Greetings, Dear Neighbors
Greetings to you, dear neighbors. While we wish we were meeting you in different circumstances, we are glad you are here on our blog. In these unsettling times, we want to serve you. We want you to know that even in these days of trial, you can have peace.
This ravaging virus reminds us that peace cannot be found in this world. Disease, financial hardship, and the shadow of death loom over our broken world. We cannot find peace by ourselves. God, the Creator of life and the giver of peace, offers wholeness, restoration, and security. Jesus said to his disciples, “I have said these things to you, so that in me you may have peace. In the world you will have tribulation. But take heart; I have overcome the world” (John 16:33).
In a world of disease, heartbreak, and all kinds of evil, the sinless Son of God became human and took on himself the sin of the whole world. On the cross, Jesus willingly absorbed the wrath of his holy Father, wrath that justly should fall upon us. Why did Jesus endure such undeserved suffering?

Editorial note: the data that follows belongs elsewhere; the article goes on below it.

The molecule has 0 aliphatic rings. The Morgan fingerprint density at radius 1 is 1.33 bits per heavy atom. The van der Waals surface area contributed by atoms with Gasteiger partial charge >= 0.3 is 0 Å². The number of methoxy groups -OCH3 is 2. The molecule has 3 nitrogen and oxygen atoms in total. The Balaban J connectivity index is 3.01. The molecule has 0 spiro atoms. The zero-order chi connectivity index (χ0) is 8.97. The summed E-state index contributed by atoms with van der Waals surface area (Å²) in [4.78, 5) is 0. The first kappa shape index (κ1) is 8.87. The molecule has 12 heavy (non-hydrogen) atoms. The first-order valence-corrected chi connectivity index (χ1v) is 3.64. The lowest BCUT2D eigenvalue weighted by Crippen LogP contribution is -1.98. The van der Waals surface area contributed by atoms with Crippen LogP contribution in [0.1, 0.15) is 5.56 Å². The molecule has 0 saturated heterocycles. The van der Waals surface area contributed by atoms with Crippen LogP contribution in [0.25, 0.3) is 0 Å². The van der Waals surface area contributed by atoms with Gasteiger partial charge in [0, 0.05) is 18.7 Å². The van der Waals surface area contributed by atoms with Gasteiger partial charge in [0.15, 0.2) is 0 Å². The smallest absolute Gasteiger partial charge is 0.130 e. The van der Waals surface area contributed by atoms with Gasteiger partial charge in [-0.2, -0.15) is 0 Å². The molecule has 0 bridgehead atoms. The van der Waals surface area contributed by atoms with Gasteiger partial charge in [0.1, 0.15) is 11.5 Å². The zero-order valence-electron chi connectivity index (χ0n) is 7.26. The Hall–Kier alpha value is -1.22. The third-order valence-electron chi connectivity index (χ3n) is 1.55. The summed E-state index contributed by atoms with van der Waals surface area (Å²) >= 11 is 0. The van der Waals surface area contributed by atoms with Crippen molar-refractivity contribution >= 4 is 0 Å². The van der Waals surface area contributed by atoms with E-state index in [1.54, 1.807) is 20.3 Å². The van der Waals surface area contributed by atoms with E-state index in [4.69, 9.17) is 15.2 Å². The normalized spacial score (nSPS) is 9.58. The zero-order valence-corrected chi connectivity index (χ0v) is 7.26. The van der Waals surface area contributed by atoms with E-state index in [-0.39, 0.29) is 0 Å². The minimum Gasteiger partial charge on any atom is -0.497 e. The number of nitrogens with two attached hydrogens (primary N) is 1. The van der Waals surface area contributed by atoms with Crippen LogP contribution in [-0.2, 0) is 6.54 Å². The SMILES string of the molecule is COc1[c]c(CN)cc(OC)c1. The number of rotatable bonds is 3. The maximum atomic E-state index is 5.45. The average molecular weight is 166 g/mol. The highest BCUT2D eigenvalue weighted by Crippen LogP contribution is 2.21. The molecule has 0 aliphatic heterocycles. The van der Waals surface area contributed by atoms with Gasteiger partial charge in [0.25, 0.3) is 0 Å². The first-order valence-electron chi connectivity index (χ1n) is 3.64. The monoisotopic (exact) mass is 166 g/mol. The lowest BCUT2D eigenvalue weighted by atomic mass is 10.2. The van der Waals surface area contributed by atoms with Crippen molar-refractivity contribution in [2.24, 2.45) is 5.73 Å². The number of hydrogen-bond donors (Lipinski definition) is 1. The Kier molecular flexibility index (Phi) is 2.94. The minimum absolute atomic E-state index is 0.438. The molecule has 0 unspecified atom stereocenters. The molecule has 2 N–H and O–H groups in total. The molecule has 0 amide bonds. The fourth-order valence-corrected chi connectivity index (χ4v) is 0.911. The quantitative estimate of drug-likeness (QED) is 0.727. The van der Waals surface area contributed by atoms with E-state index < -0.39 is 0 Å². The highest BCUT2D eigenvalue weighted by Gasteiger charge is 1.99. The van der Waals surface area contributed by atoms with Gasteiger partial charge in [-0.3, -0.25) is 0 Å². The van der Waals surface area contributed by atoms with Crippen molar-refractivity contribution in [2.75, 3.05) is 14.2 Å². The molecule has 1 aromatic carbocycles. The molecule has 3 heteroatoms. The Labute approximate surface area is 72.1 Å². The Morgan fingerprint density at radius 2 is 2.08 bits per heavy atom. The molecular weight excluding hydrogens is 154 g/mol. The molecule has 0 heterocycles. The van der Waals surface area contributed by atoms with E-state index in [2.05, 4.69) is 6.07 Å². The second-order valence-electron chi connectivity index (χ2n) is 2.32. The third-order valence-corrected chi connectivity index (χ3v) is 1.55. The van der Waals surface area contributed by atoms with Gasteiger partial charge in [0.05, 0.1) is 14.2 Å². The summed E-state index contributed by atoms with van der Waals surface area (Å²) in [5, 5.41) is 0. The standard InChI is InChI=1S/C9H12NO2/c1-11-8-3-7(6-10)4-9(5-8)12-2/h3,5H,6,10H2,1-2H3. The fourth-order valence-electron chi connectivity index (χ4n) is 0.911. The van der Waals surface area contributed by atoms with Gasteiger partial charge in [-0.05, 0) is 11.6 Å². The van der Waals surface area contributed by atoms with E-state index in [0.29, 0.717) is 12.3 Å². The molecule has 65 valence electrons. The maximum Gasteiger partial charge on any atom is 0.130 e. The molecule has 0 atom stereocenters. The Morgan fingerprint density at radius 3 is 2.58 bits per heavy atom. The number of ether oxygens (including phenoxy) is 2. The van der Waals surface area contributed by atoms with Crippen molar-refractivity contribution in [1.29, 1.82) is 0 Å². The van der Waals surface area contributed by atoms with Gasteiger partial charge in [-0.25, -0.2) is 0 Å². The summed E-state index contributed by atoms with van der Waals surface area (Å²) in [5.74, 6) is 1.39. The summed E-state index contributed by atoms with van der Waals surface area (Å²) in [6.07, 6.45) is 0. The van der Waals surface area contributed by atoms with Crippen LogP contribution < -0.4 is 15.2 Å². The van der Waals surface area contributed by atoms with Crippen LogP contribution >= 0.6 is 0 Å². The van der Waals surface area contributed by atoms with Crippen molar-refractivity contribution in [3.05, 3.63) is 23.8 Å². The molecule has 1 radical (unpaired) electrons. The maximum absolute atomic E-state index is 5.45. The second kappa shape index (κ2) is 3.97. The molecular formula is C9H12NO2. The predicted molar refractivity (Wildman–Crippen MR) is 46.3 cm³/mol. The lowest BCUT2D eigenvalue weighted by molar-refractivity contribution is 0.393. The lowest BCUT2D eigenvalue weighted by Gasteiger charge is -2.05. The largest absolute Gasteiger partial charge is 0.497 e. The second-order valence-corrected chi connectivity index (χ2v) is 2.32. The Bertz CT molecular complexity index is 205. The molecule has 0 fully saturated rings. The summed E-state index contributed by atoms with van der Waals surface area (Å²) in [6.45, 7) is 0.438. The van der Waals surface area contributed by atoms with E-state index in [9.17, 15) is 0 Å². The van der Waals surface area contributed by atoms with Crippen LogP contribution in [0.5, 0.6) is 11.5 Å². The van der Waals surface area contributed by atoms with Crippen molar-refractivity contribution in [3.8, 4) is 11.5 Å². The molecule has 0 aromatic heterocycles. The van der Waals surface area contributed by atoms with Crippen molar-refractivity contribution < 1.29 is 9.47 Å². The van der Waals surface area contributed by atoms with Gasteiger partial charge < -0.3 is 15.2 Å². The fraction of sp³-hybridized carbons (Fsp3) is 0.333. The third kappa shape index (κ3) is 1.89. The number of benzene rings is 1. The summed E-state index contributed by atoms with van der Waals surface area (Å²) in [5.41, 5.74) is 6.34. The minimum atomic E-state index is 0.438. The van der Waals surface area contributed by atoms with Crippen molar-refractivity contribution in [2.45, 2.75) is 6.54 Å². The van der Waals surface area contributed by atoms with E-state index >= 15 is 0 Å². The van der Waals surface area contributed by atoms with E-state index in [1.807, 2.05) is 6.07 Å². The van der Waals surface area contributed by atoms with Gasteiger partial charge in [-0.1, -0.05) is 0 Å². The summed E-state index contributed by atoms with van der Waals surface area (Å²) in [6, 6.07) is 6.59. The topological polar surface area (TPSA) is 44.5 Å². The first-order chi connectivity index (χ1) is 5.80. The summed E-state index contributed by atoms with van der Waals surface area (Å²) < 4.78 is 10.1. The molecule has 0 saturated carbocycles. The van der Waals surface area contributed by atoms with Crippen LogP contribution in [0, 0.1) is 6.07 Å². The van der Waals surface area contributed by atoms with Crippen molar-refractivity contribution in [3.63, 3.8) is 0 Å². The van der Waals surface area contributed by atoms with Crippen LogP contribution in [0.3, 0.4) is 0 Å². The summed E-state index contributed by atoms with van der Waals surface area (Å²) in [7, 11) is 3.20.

Love for his heavenly Father.
Love for his lost, broken, and rebellious children.
Love for you.
We want to serve you because we want you to know the peace that Jesus has freely given to us. If we can be a comfort and a friend to you in this time, please reach out to us. We are here for you.
In the midst of this crisis, when it seems this world is melting away, there is great hope. After Jesus gave up his life on the cross, three days later he rose again. Jesus is alive today! And he is mighty to save, for “everyone who calls on the name of the Lord will be saved” (Romans 10:13).
Are you anxious in this uncertain time? Take heart, dear neighbor. Look to Jesus. And let us know how we can serve you through grocery delivery, yard work, and prayer. You can reach us at firstname.lastname@example.org.
More in Blog
May 28, 2020Preparing Your Heart For Worship: What do I do with my kid?
May 27, 2020Preparing Your Heart For Worship: Loving Your Neighbor
May 26, 2020Preparing your Heart for Public Worship: Embracing the Awkward